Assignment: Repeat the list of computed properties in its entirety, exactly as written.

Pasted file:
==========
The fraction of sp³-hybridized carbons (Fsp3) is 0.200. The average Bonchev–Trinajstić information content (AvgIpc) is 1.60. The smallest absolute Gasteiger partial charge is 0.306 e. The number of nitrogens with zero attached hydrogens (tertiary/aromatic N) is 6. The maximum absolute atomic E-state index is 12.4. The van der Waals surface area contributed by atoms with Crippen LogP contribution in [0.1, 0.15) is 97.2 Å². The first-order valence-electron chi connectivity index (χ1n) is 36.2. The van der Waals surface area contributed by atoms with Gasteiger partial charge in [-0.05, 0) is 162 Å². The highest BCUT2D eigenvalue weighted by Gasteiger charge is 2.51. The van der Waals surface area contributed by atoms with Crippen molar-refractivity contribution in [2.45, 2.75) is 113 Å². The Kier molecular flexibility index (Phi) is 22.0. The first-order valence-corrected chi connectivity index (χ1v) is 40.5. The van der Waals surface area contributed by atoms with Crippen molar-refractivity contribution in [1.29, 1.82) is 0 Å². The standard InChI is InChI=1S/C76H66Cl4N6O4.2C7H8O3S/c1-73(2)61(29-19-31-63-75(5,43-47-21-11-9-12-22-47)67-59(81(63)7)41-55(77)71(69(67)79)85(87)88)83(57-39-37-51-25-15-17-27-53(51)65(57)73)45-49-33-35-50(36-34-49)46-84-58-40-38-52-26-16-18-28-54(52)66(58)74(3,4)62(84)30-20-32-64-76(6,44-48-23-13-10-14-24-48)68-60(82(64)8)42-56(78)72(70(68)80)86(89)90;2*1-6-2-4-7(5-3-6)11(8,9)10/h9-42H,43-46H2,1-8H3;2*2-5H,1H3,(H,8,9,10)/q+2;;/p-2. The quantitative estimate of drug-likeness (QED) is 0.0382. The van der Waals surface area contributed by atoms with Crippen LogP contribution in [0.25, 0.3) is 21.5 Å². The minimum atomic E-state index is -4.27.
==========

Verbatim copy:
The fraction of sp³-hybridized carbons (Fsp3) is 0.200. The average Bonchev–Trinajstić information content (AvgIpc) is 1.60. The smallest absolute Gasteiger partial charge is 0.306 e. The number of nitrogens with zero attached hydrogens (tertiary/aromatic N) is 6. The maximum absolute atomic E-state index is 12.4. The van der Waals surface area contributed by atoms with Crippen LogP contribution in [0.1, 0.15) is 97.2 Å². The first-order valence-electron chi connectivity index (χ1n) is 36.2. The van der Waals surface area contributed by atoms with Gasteiger partial charge in [-0.05, 0) is 162 Å². The highest BCUT2D eigenvalue weighted by Gasteiger charge is 2.51. The van der Waals surface area contributed by atoms with Crippen molar-refractivity contribution in [2.45, 2.75) is 113 Å². The Kier molecular flexibility index (Phi) is 22.0. The first-order valence-corrected chi connectivity index (χ1v) is 40.5. The van der Waals surface area contributed by atoms with Crippen molar-refractivity contribution in [1.29, 1.82) is 0 Å². The standard InChI is InChI=1S/C76H66Cl4N6O4.2C7H8O3S/c1-73(2)61(29-19-31-63-75(5,43-47-21-11-9-12-22-47)67-59(81(63)7)41-55(77)71(69(67)79)85(87)88)83(57-39-37-51-25-15-17-27-53(51)65(57)73)45-49-33-35-50(36-34-49)46-84-58-40-38-52-26-16-18-28-54(52)66(58)74(3,4)62(84)30-20-32-64-76(6,44-48-23-13-10-14-24-48)68-60(82(64)8)42-56(78)72(70(68)80)86(89)90;2*1-6-2-4-7(5-3-6)11(8,9)10/h9-42H,43-46H2,1-8H3;2*2-5H,1H3,(H,8,9,10)/q+2;;/p-2. The quantitative estimate of drug-likeness (QED) is 0.0382. The van der Waals surface area contributed by atoms with Crippen LogP contribution in [0.25, 0.3) is 21.5 Å². The minimum atomic E-state index is -4.27.